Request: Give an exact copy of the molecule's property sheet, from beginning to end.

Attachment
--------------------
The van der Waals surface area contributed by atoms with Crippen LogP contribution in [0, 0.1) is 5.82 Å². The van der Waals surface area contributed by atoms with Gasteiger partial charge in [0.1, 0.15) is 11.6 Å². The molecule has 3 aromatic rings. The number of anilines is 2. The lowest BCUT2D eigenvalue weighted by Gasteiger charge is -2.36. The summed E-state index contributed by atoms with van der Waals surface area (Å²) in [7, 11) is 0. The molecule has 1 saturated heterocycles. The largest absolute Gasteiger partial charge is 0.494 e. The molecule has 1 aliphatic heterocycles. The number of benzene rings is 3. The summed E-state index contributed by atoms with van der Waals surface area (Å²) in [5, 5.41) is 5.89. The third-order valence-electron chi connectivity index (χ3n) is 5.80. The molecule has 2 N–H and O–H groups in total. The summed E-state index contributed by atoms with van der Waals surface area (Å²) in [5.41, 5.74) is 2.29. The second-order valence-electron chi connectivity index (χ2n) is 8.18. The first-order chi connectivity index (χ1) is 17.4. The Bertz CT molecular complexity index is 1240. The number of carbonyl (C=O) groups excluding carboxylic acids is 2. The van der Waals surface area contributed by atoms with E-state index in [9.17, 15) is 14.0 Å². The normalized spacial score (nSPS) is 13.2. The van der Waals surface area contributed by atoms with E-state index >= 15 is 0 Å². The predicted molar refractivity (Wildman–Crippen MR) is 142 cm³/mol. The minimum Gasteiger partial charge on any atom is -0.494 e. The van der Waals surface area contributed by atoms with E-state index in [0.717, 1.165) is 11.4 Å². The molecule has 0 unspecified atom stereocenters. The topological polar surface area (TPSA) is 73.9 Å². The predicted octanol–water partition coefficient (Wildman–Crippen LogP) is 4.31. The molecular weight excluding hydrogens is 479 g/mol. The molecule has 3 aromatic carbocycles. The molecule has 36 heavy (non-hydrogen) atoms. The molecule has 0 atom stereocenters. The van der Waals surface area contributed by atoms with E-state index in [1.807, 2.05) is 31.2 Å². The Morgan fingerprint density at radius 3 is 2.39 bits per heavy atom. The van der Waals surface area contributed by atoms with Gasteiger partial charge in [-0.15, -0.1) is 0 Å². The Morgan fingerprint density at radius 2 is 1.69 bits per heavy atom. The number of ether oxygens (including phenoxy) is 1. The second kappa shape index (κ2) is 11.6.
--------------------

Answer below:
The van der Waals surface area contributed by atoms with Crippen LogP contribution in [0, 0.1) is 5.82 Å². The van der Waals surface area contributed by atoms with Gasteiger partial charge in [0.1, 0.15) is 11.6 Å². The molecule has 3 aromatic rings. The number of anilines is 2. The lowest BCUT2D eigenvalue weighted by Gasteiger charge is -2.36. The summed E-state index contributed by atoms with van der Waals surface area (Å²) in [7, 11) is 0. The molecule has 1 saturated heterocycles. The largest absolute Gasteiger partial charge is 0.494 e. The molecule has 1 aliphatic heterocycles. The number of benzene rings is 3. The summed E-state index contributed by atoms with van der Waals surface area (Å²) in [5, 5.41) is 5.89. The third-order valence-electron chi connectivity index (χ3n) is 5.80. The molecule has 2 N–H and O–H groups in total. The summed E-state index contributed by atoms with van der Waals surface area (Å²) in [5.41, 5.74) is 2.29. The second-order valence-electron chi connectivity index (χ2n) is 8.18. The first-order chi connectivity index (χ1) is 17.4. The Bertz CT molecular complexity index is 1240. The number of carbonyl (C=O) groups excluding carboxylic acids is 2. The van der Waals surface area contributed by atoms with E-state index in [9.17, 15) is 14.0 Å². The normalized spacial score (nSPS) is 13.2. The van der Waals surface area contributed by atoms with E-state index >= 15 is 0 Å². The predicted molar refractivity (Wildman–Crippen MR) is 142 cm³/mol. The minimum Gasteiger partial charge on any atom is -0.494 e. The van der Waals surface area contributed by atoms with E-state index in [0.717, 1.165) is 11.4 Å². The molecule has 0 unspecified atom stereocenters. The topological polar surface area (TPSA) is 73.9 Å². The predicted octanol–water partition coefficient (Wildman–Crippen LogP) is 4.31. The molecular weight excluding hydrogens is 479 g/mol. The molecule has 3 aromatic carbocycles. The molecule has 36 heavy (non-hydrogen) atoms. The molecule has 0 atom stereocenters. The van der Waals surface area contributed by atoms with E-state index in [1.807, 2.05) is 31.2 Å². The Morgan fingerprint density at radius 3 is 2.39 bits per heavy atom. The van der Waals surface area contributed by atoms with Gasteiger partial charge in [-0.15, -0.1) is 0 Å². The Morgan fingerprint density at radius 2 is 1.69 bits per heavy atom. The number of ether oxygens (including phenoxy) is 1. The second kappa shape index (κ2) is 11.6.